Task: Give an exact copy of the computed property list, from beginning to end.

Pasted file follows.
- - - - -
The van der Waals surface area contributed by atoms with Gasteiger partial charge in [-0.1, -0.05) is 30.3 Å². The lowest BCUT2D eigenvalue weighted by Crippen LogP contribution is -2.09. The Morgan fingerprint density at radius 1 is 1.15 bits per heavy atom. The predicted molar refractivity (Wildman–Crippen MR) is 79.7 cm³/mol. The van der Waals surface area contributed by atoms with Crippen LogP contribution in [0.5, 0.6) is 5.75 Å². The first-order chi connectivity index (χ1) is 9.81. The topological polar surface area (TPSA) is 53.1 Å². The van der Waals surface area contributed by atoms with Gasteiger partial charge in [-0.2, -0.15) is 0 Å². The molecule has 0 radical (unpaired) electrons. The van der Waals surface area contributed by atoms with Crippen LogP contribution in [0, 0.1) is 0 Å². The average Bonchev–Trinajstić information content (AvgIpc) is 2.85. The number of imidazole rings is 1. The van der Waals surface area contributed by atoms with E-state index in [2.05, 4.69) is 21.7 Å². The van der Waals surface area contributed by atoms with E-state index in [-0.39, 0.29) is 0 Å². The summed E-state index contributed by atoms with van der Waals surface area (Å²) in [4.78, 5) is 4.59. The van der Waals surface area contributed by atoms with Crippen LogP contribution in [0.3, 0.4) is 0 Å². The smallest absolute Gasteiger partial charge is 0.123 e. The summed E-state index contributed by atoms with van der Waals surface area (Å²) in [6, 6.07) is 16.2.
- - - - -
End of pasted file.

The van der Waals surface area contributed by atoms with Gasteiger partial charge in [-0.1, -0.05) is 30.3 Å². The lowest BCUT2D eigenvalue weighted by Crippen LogP contribution is -2.09. The Morgan fingerprint density at radius 1 is 1.15 bits per heavy atom. The predicted molar refractivity (Wildman–Crippen MR) is 79.7 cm³/mol. The van der Waals surface area contributed by atoms with Crippen LogP contribution in [0.5, 0.6) is 5.75 Å². The first-order chi connectivity index (χ1) is 9.81. The topological polar surface area (TPSA) is 53.1 Å². The van der Waals surface area contributed by atoms with Gasteiger partial charge in [-0.2, -0.15) is 0 Å². The molecule has 0 radical (unpaired) electrons. The van der Waals surface area contributed by atoms with Crippen LogP contribution in [0, 0.1) is 0 Å². The average Bonchev–Trinajstić information content (AvgIpc) is 2.85. The number of imidazole rings is 1. The van der Waals surface area contributed by atoms with E-state index in [2.05, 4.69) is 21.7 Å². The van der Waals surface area contributed by atoms with E-state index in [-0.39, 0.29) is 0 Å². The summed E-state index contributed by atoms with van der Waals surface area (Å²) in [4.78, 5) is 4.59. The van der Waals surface area contributed by atoms with Crippen LogP contribution in [0.3, 0.4) is 0 Å². The smallest absolute Gasteiger partial charge is 0.123 e. The summed E-state index contributed by atoms with van der Waals surface area (Å²) in [6, 6.07) is 16.2.